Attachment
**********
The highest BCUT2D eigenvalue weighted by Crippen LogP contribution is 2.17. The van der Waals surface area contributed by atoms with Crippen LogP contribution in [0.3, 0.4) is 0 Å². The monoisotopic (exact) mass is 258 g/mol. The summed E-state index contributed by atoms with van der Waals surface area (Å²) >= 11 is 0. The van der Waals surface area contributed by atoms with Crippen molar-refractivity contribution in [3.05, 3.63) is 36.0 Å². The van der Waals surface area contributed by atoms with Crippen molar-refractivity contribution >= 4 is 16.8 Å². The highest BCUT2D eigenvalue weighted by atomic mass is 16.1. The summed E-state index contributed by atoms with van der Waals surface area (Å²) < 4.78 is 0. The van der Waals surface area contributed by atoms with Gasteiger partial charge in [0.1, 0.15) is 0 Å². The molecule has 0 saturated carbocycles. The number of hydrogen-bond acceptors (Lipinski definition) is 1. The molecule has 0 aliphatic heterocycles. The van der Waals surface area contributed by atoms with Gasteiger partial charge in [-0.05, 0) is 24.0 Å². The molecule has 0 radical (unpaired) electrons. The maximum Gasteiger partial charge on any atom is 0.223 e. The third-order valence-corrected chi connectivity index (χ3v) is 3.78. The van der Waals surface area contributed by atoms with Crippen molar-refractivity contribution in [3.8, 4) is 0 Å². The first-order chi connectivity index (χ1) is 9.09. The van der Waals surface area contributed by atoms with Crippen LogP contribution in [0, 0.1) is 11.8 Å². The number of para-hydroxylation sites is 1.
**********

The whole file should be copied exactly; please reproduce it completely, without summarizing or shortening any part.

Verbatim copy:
The highest BCUT2D eigenvalue weighted by Crippen LogP contribution is 2.17. The van der Waals surface area contributed by atoms with Crippen LogP contribution in [0.3, 0.4) is 0 Å². The monoisotopic (exact) mass is 258 g/mol. The summed E-state index contributed by atoms with van der Waals surface area (Å²) >= 11 is 0. The van der Waals surface area contributed by atoms with Crippen molar-refractivity contribution in [3.05, 3.63) is 36.0 Å². The van der Waals surface area contributed by atoms with Crippen molar-refractivity contribution >= 4 is 16.8 Å². The highest BCUT2D eigenvalue weighted by atomic mass is 16.1. The summed E-state index contributed by atoms with van der Waals surface area (Å²) < 4.78 is 0. The van der Waals surface area contributed by atoms with Gasteiger partial charge in [0.1, 0.15) is 0 Å². The molecule has 0 saturated carbocycles. The number of hydrogen-bond acceptors (Lipinski definition) is 1. The molecule has 0 aliphatic heterocycles. The van der Waals surface area contributed by atoms with Gasteiger partial charge in [-0.05, 0) is 24.0 Å². The molecule has 0 radical (unpaired) electrons. The maximum Gasteiger partial charge on any atom is 0.223 e. The third-order valence-corrected chi connectivity index (χ3v) is 3.78. The van der Waals surface area contributed by atoms with Crippen molar-refractivity contribution in [3.8, 4) is 0 Å². The first-order chi connectivity index (χ1) is 9.09. The van der Waals surface area contributed by atoms with Crippen LogP contribution in [0, 0.1) is 11.8 Å². The number of para-hydroxylation sites is 1.